Corruption: Feed the Beast or Fight Back?

It's been awhile since I've updated regularly, I know.  I had family in town visiting and no computer access at home, but I swear I'll be better this month!  Here's another post based on suggestions left by you, my loyal readers.  If anyone else out there on the interwebs want to know more about Kenya, Captain Awesome, or my random musings on different topics leave a comment and I'll do what I can to appease the masses. 

When I saw the suggestion to write about something negative that has happened, how I handled it, and how it's affected my perspective of Nairobi, Kenya, or East Africa on my Request Line post I wasn't sure what I would write about since I had already kind of put myself out there more than I'm used to on my post about the armed robbery that occurred at a house where I was staying. But, alas, Kenyan police handed me the perfect thing to write about this past week.

As I mentioned, I had various family members come to visit over the last month.  My mom was the most recent visitor and made her first trip to Kenya and the African continent at the beginning of this month.  While she was here we rented a car and I drove her and another friend who recently arrived for the summer around Nairobi and upcountry.  (If you visit Kenya you must leave Nairobi to understand the greatness that is this country- a road trip to the Rift Valley or the Masai Mara or a jaunt to the coast is a must.)  After I dropped her at the airport I headed back to town to a friend's place and inadvertently made a supposedly illegal turn for which I was pulled over.  I normally just drive past the cops and pretend not to see them but this one jumped in front of the car making that impossible. 

I gave him my drivers license and surprisingly he didn't give me a hard time about it being a Texas license and informed me he understood it was international.  We discussed the fact that I had made this supposedly illegal turn and he told me it would be an 8,000 KSH (approx. 90 USD) fine.  He and his partner (not traffic cops but actual policemen) then got into the backseat of our car with their rifles, locked themselves in, and told us to drive to the police station.  He had already asked me how much money I had and when I told him I only had 2000 KSH (about 1500 more than what I hear most people bribe I was told this wasn't enough.  Which was exactly the same thing I heard from the men who broke into my friend's house.  What conclusion am I to draw from this encounter?  Are Kenyan police the cops or the robbers?)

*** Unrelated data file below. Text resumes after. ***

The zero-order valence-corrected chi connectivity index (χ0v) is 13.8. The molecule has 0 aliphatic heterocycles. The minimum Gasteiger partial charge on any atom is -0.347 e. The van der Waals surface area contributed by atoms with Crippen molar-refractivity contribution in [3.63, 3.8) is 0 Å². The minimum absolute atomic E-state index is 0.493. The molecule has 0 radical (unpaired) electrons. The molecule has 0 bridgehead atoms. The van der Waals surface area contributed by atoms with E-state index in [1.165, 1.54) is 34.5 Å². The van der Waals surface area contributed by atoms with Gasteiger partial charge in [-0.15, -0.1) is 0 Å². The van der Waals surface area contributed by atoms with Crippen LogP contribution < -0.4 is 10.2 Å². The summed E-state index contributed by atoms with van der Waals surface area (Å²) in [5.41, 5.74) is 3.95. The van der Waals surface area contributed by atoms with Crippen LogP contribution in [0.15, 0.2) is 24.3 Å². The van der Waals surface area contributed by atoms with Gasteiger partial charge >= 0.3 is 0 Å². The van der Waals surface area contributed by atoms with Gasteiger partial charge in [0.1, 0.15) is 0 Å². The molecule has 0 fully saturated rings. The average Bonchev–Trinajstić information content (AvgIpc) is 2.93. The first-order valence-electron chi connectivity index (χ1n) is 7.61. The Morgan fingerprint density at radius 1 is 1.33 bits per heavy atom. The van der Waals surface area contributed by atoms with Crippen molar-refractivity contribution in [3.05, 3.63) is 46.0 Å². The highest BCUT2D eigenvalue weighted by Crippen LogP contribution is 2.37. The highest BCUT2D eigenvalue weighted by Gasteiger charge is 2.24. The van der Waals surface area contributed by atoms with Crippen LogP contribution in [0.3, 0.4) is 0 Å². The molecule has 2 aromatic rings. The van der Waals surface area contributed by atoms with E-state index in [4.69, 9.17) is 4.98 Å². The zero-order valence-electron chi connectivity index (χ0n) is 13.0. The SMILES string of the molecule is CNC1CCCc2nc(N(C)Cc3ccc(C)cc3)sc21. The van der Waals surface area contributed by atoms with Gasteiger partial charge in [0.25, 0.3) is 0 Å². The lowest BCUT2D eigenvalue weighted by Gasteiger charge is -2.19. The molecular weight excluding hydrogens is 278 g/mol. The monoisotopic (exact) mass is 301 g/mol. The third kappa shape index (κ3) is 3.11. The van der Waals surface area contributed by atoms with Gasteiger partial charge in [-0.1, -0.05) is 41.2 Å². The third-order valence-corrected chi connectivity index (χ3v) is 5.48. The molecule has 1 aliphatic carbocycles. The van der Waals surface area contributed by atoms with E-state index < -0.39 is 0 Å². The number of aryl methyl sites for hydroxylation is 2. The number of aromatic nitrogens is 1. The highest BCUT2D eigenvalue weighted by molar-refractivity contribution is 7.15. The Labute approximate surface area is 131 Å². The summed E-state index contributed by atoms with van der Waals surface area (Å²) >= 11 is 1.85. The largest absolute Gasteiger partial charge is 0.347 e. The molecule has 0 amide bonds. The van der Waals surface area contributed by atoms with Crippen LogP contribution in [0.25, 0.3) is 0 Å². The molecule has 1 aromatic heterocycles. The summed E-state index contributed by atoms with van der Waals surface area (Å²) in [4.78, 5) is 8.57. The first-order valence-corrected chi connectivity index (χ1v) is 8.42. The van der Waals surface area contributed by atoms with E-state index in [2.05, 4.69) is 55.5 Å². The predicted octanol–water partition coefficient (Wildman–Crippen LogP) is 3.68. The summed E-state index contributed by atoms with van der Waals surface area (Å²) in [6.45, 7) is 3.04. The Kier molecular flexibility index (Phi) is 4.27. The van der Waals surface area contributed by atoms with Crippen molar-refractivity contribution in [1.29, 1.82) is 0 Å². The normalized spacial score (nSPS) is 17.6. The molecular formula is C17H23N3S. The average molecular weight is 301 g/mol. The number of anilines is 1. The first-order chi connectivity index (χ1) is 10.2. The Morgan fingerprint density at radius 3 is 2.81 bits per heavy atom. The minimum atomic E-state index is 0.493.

Up until this point I feel like I did my best to stay calm and rationally discuss the options but after they got into the car and forced me to drive I was just doing my best to keep it together.  I asked which police station I should drive towards (it was the Kilimani one) and then I was told to pull over in a random parking lot.  I attempted to pull into an area where there were other people around but was forced to back up and move to another parking area.  At that point they asked how much money my friend had on her and proceeded to take us both for everything in our wallets.  I am normally completely opposed to feeding the corrupt system of bribery in this country but unfortunately in this instance I freaked out.  I have beaten myself up a lot since then thinking of what better responses I could have said or done such as continuing on to the police station to deal with the police (still not ideal since it probably would have been several hours plus a court appearance), threatening to call the embassy and asking them to meet me at the police station (apparently they will back off sometimes if they think you are involved with your respective embassy), among other ideas that did not go through my head as I sat in the drivers seat with two armed police in my backseat.  As of now I have not reported this to the police anonymously or otherwise as I am fearful for retribution. 

Petty and violent crime is soaring here despite an increased police presence evident throughout Nairobi.  I can only assume the police's high visibility is not an attempt to better do their jobs but instead an opportunity to extort money from residents as fuel and food prices rise.  What is there to do?  Not drive?  Well, since I've heard of two other instances where police attempted to extort people who were passengers in a taxi or another driver, that's not even a solution.  Stay at home?  That doesn't necessarily keep you safe either.  So what do we do?  Feed the system or fix it from within or what?